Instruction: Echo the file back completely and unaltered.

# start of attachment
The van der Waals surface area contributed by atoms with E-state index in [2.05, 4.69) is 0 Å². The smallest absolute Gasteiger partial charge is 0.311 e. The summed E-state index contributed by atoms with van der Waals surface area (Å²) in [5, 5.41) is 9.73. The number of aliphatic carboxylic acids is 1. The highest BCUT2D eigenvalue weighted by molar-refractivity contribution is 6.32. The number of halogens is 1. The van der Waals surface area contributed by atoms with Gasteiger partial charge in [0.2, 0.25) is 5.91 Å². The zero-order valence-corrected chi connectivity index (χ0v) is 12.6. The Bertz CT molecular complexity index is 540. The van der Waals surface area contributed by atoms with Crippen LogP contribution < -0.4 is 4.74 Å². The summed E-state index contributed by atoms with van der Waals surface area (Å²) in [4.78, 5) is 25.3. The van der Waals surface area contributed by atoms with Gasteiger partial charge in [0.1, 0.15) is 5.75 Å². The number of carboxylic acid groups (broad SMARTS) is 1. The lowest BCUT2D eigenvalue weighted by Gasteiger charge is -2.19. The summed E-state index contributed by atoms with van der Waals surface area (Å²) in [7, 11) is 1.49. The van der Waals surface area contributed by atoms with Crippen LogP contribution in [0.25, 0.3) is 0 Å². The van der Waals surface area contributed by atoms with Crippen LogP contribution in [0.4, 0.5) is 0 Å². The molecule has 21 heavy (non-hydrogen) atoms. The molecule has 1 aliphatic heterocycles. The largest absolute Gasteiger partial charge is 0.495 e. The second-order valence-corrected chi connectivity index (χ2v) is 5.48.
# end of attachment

The van der Waals surface area contributed by atoms with E-state index in [2.05, 4.69) is 0 Å². The smallest absolute Gasteiger partial charge is 0.311 e. The summed E-state index contributed by atoms with van der Waals surface area (Å²) in [5, 5.41) is 9.73. The number of aliphatic carboxylic acids is 1. The highest BCUT2D eigenvalue weighted by molar-refractivity contribution is 6.32. The number of halogens is 1. The van der Waals surface area contributed by atoms with Gasteiger partial charge in [0.2, 0.25) is 5.91 Å². The zero-order valence-corrected chi connectivity index (χ0v) is 12.6. The Bertz CT molecular complexity index is 540. The van der Waals surface area contributed by atoms with Crippen LogP contribution < -0.4 is 4.74 Å². The summed E-state index contributed by atoms with van der Waals surface area (Å²) in [4.78, 5) is 25.3. The van der Waals surface area contributed by atoms with Gasteiger partial charge in [0.1, 0.15) is 5.75 Å². The number of carboxylic acid groups (broad SMARTS) is 1. The lowest BCUT2D eigenvalue weighted by Gasteiger charge is -2.19. The summed E-state index contributed by atoms with van der Waals surface area (Å²) in [7, 11) is 1.49. The van der Waals surface area contributed by atoms with Crippen LogP contribution in [0.25, 0.3) is 0 Å². The van der Waals surface area contributed by atoms with Crippen LogP contribution in [0.4, 0.5) is 0 Å². The molecule has 21 heavy (non-hydrogen) atoms. The molecule has 1 aliphatic heterocycles. The largest absolute Gasteiger partial charge is 0.495 e. The second-order valence-corrected chi connectivity index (χ2v) is 5.48.